Atrial Fibrillation Ablation Using a Robotic Catheter Remote Control System. Initial Human Experience and Long-Term Follow-Up Results

Walid Saliba, Vivek Y. Reddy, Oussama Wazni, Jennifer E. Cummings, J. David Burkhardt, Michel Haissaguerre, Josef Kautzner, Petr Peichl, Petr Neuzil, Volker Schibgilla, Georg Noelker, Johannes Brachmann, Luigi Di Biase, Conor Barrett, Pierre Jais, Andrea Natale

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Abstract

Objectives: We present the initial clinical human experience with the use of a robotic remote navigation system (Hansen Medical, Mountain View, California), to perform left and right atrial mapping and radiofrequency ablation of atrial fibrillation (AF) and atrial flutter (AFL). Background: Catheter ablation is an established curative modality for various arrhythmias. A robotic steerable sheath system (SSS) (Hansen Medical) allows better catheter stability and greater degrees of freedom of catheter movement. Methods: A total of 40 patients (mean age 57 years) with antiarrhythmic drug (AAD)-refractory AF (23 had also concomitant documented typical AFL) were studied. Three-dimensional reconstruction of the corresponding atrial chamber anatomy was performed with the CARTO electroanatomic mapping system (Biosense Webster, Diamond Bar, California or the EnSite NavX system (St. Jude Medical, Minneapolis, Minnesota) in combination with the Artisan catheter (Hansen Medical). In patients undergoing AF ablation, 2 transseptal punctures were performed under intracardiac ultrasound (ICE) guidance, with one of the punctures being performed using SSS. Pulmonary vein antrum isolation was performed with a 3.5-mm thermocool catheter manipulated with the use of the SSS and was verified by circular mapping. Patients were followed clinically for recurrence of arrhythmia with an event transmitter and ambulatory holter monitoring. Clinical recurrence of AF/AFL was defined as AF/AFL episodes >1 min in duration. Results: Pulmonary vein antrum isolation was performed in 40 patients, including 23 with concomitant typical AFL ablation. All pulmonary veins, including the superior vena cava, were successfully isolated. In 23 of 40 patients, cavotricuspid ablation was also performed with bidirectional block obtained. At 1-year follow-up, 34 patients (86%) and 5 patients were free from atrial arrhythmia off AADs and on AADs, respectively. Conclusions: This preliminary human experience suggests that mapping and ablation of AFL and AF using this novel robotic catheter with remote control system is feasible with similar results to conventional approach.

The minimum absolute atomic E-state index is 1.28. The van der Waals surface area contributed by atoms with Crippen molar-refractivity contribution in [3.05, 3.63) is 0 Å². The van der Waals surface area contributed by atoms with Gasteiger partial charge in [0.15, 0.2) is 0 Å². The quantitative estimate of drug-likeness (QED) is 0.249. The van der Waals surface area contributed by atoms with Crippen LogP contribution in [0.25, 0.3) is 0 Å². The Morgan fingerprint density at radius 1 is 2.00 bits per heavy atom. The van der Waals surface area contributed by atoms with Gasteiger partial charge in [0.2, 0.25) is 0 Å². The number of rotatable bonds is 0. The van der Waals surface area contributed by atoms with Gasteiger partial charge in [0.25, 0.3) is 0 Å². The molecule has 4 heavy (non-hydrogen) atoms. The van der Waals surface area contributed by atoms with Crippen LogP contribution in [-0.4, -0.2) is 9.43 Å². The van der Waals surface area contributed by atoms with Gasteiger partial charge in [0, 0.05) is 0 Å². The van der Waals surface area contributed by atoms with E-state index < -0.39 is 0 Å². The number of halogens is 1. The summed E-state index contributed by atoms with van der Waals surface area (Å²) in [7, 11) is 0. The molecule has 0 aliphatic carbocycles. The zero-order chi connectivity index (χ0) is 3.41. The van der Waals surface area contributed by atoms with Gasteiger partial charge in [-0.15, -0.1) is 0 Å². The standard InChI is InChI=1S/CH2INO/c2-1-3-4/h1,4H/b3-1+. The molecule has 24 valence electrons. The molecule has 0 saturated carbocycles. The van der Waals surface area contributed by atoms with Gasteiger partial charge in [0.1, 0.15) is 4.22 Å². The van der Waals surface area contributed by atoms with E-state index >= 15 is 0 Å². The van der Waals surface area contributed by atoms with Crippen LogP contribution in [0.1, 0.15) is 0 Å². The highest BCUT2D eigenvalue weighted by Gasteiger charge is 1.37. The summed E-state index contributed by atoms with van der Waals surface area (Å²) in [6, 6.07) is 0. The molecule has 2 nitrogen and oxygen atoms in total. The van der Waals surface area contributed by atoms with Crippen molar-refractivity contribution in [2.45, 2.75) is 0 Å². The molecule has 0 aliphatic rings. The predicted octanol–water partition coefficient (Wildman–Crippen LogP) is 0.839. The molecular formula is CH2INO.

Original languageEnglish (US)
Pages (from-to)2407-2411
Number of pages5
JournalJournal of the American College of Cardiology
Volume51
Issue number25
DOIs
StatePublished - Jun 24 2008

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ASJC Scopus subject areas

  • Cardiology and Cardiovascular Medicine

Cite this

Saliba, W., Reddy, V. Y., Wazni, O., Cummings, J. E., Burkhardt, J. D., Haissaguerre, M., Kautzner, J., Peichl, P., Neuzil, P., Schibgilla, V., Noelker, G., Brachmann, J., Di Biase, L., Barrett, C., Jais, P., & Natale, A. (2008). Atrial Fibrillation Ablation Using a Robotic Catheter Remote Control System. Initial Human Experience and Long-Term Follow-Up Results. Journal of the American College of Cardiology, 51(25), 2407-2411. https://doi.org/10.1016/j.jacc.2008.03.027